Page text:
We need to explore far more than we have before the creativity that community radio can produce. The imaginative aspect of good radio broadcasting can be extremely impressive because it communicates profoundly with listeners and is very valued, but there is a limited forum for such imaginative, creative radio output. I would like community radio to take a much more imaginative approach. It should focus on the local, but do it imaginatively. The quality of broadcasting generally, propped up by the genuine talent in the creative industry in our communities, could hugely benefit the people whom we represent.
There is a problem with funding community radio. Although the Government have done a great job in promoting community radio, the community radio fund could benefit from some expansion. Although I would dearly love the Under-Secretary of State for Culture, Media and Sport to commit to that this evening, I expect that that is a forlorn hope. However, community radio needs more money. I have suggested that local authorities could be a source of that funding because they should use the new opportunities presented by that medium to communicate better with their constituents.
I welcome the Welsh Assemblys recent commitment of approximately £500,000 to community radio funding in Wales. That is to be applauded. We need to consider exploring financial opportunities for community radio more widely.
I became a great local radio enthusiast because we do not have local radio in north Wales. Despite the fact that we benefit hugely from the BBC in many ways, a decision was made in the past that only one English language and one Welsh language radio station funded by the BBC would exist in Wales. We do not therefore have the special focus on local radio that exists in most parts of the UK. That big gap has taken some time to fill. I hope that community radio will now fill it. I accept that the BBC is entitled to make such a decision, but it frustrates me that my constituents in Wrexham do not have the benefit of a BBC local radio station when people in Shropshire, Stoke and on Merseyside all have such stations. If funding is to be made available in specific parts of the country for local radio, and the BBC is not prepared to provide it in other parts, a proportion of it should be given to others to fund radio provision. To use a dreaded phrase, I support top-slicing the licence fee when there is no local radio provision.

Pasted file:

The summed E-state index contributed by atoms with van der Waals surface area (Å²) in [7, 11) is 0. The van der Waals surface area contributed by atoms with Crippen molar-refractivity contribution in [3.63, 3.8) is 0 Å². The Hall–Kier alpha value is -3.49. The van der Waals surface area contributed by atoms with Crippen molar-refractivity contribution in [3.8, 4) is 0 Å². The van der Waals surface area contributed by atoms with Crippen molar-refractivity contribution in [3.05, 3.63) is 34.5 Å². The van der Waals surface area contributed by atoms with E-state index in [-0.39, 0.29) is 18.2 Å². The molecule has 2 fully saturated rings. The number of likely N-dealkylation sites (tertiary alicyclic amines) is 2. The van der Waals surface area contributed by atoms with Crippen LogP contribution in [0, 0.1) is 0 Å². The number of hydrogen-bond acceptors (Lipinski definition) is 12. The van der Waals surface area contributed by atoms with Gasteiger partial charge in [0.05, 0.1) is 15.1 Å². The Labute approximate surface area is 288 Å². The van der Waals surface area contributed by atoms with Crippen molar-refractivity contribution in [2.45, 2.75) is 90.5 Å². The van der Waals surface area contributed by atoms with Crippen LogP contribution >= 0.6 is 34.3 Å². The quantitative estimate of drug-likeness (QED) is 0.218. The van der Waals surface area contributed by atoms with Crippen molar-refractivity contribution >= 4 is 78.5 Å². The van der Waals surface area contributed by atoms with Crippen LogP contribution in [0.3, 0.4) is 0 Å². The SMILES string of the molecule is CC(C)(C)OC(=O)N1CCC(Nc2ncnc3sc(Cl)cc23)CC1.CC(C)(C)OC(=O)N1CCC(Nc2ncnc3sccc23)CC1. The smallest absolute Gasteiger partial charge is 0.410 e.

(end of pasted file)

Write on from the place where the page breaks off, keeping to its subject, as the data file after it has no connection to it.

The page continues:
I value local radio provision. Community radio has a great future, but it must have sustainable funding. It can have broad funding or up to 50 per cent. commercial funding under the current rules, but it must have a baseline of funding and support. In my view, a proportion of the licence fee should partly fund that baseline when the BBC does not agree to provide a local radio station in a specific part of the country.
The Parliamentary Under-Secretary of State for Culture, Media and Sport (Mr. Gerry Sutcliffe): I congratulate my hon. Friend the Member for Wrexham (Ian Lucas) on bringing the important issue of community radio and community radio funding to the Houses attention. I am happy that my hon. Friends the Members for Rhondda (Chris Bryant) and for Eccles (Ian Stewart) are present. They have both played their part in promoting community radio. My hon. Friend the Member for Eccles chairs the all-party group on community media.